With one long cable and one short, it's impossible to run them side by side. So you have this inductance issue. On top of that, by looping the long cable, you're actually building a coil... an inductor by definition... which instead of addressing the problem is instead significantly magnifying it.

Aside from inverter performance related issues, the ripple can also create RF interference, which could impact other devices nearby.

Again, I can't speak to the magnitude of the impact, or if it would be noticeable at all. You could very well be right... might not make one bit of difference. But the effect itself is real, and if it wasn't potentially problematic, I can't see any reason for (every manufacturer's documentation I've read) to suggest the very same practice, for the very same reasons.


If nothing else, you're reducing your voltage drop, and likely reducing the possibility of the longer cable vibrating/rubbing against an abrasive surface.
Well said!
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Old 05-24-2019, 07:26 AM   #15
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Interesting. Learn something new every day.

I think you can lessen the inductance coil effect by looping in a figure 8 pattern vs a simple loop.

Also, the way my OEM bus electrical system is made most certainly ignores this. Positive and Negative heavy cables are of different lengths and run nowhere close to each other.

Of course the whole body, frame and motor are grounded to negative so that may make some difference. True with the inverter wiring as well that your entire system is surrounded by negative ground in the form of the bus body. It seems like that could impact the induction field significantly.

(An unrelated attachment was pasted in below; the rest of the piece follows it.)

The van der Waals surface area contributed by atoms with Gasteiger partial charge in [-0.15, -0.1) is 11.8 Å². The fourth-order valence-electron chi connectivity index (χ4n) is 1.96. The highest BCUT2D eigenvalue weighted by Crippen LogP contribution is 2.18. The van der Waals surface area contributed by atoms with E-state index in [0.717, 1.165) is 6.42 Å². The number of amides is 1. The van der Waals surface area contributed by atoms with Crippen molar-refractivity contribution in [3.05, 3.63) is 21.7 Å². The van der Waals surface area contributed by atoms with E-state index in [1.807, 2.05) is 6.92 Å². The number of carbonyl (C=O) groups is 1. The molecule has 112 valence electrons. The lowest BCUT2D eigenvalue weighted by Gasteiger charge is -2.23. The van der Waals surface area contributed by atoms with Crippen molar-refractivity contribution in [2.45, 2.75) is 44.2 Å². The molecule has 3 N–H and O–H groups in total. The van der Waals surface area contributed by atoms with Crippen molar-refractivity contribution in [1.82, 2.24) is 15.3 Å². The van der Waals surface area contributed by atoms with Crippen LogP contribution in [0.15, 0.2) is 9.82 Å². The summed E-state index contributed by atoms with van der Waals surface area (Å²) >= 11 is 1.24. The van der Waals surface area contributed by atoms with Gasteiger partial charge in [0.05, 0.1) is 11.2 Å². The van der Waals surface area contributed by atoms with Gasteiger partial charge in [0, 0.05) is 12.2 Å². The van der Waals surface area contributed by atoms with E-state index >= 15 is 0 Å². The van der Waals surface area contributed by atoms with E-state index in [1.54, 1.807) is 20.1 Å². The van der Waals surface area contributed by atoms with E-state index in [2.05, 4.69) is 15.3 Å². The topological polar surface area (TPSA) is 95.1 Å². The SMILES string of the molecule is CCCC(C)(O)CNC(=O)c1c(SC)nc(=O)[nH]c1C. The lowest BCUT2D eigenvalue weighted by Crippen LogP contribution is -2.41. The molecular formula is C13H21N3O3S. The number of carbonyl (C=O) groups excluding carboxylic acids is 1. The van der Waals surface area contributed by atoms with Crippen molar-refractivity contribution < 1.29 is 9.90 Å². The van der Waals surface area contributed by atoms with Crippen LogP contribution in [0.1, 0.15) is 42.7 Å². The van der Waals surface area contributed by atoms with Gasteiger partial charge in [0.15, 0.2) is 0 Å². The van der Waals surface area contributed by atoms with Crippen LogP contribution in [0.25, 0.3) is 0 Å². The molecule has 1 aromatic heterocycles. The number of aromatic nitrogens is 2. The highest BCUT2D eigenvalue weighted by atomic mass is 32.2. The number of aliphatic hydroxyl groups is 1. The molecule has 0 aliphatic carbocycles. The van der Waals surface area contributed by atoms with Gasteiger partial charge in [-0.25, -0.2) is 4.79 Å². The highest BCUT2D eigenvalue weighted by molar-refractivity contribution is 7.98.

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Old 06-01-2019, 04:52 PM   #16
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I follow the engineers recommendations in the manuals. From what I’ve read inverter and battery bank cable layout, routing, proximity, sizing, and length is important for both inductance and resistance is concerned. The manufactures manuals I read years ago said to keep the positive and negative cables the same length and twist the inverter cables together. More recently I’ve read to simply tape or zip tie them together and same length.
Making all the cables between batteries exactly the same length and even using high amperage bus bars to help equalize the cable distribution is recommended. Yachts often do this. The RV world is plagued by short lived and imbalanced batteries due to inadequate cabling.
On my cargo trailer system I wish I had been more careful doing the cables. AGM batteries cannot have a equalization charge like a flooded battery. I added a Victron battery equalizer and it brought them back into balance. I’m hoping this will add a few years of life to my battery bank.